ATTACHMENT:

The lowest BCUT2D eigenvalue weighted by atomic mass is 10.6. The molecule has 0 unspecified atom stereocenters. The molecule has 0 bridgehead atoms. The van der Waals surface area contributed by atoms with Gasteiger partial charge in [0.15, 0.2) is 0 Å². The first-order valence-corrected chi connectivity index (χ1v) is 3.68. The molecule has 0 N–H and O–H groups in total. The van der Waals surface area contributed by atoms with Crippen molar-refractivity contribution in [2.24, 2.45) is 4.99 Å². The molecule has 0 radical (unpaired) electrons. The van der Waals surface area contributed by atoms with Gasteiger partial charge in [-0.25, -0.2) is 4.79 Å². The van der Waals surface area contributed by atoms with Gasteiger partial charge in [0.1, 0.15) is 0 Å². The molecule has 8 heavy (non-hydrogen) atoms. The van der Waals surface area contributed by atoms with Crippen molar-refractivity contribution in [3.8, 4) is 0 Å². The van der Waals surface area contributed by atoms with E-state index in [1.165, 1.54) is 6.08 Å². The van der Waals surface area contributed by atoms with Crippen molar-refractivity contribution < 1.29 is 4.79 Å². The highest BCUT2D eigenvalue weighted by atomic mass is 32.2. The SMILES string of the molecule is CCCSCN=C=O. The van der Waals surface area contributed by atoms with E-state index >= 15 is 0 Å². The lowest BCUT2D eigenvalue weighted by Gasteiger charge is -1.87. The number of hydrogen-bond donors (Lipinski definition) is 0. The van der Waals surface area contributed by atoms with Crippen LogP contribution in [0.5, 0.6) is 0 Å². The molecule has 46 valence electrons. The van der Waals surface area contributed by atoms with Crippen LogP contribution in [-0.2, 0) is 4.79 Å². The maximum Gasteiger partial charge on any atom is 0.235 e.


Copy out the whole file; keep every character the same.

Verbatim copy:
The lowest BCUT2D eigenvalue weighted by atomic mass is 10.6. The molecule has 0 unspecified atom stereocenters. The molecule has 0 bridgehead atoms. The van der Waals surface area contributed by atoms with Gasteiger partial charge in [0.15, 0.2) is 0 Å². The first-order valence-corrected chi connectivity index (χ1v) is 3.68. The molecule has 0 N–H and O–H groups in total. The van der Waals surface area contributed by atoms with Crippen molar-refractivity contribution in [2.24, 2.45) is 4.99 Å². The molecule has 0 radical (unpaired) electrons. The van der Waals surface area contributed by atoms with Gasteiger partial charge in [-0.25, -0.2) is 4.79 Å². The van der Waals surface area contributed by atoms with Gasteiger partial charge in [0.1, 0.15) is 0 Å². The molecule has 8 heavy (non-hydrogen) atoms. The van der Waals surface area contributed by atoms with Crippen molar-refractivity contribution in [3.8, 4) is 0 Å². The van der Waals surface area contributed by atoms with E-state index in [1.165, 1.54) is 6.08 Å². The van der Waals surface area contributed by atoms with Crippen molar-refractivity contribution < 1.29 is 4.79 Å². The highest BCUT2D eigenvalue weighted by atomic mass is 32.2. The SMILES string of the molecule is CCCSCN=C=O. The van der Waals surface area contributed by atoms with E-state index >= 15 is 0 Å². The lowest BCUT2D eigenvalue weighted by Gasteiger charge is -1.87. The number of hydrogen-bond donors (Lipinski definition) is 0. The van der Waals surface area contributed by atoms with Crippen LogP contribution in [0.5, 0.6) is 0 Å². The molecule has 46 valence electrons. The van der Waals surface area contributed by atoms with Crippen LogP contribution in [-0.2, 0) is 4.79 Å². The maximum Gasteiger partial charge on any atom is 0.235 e.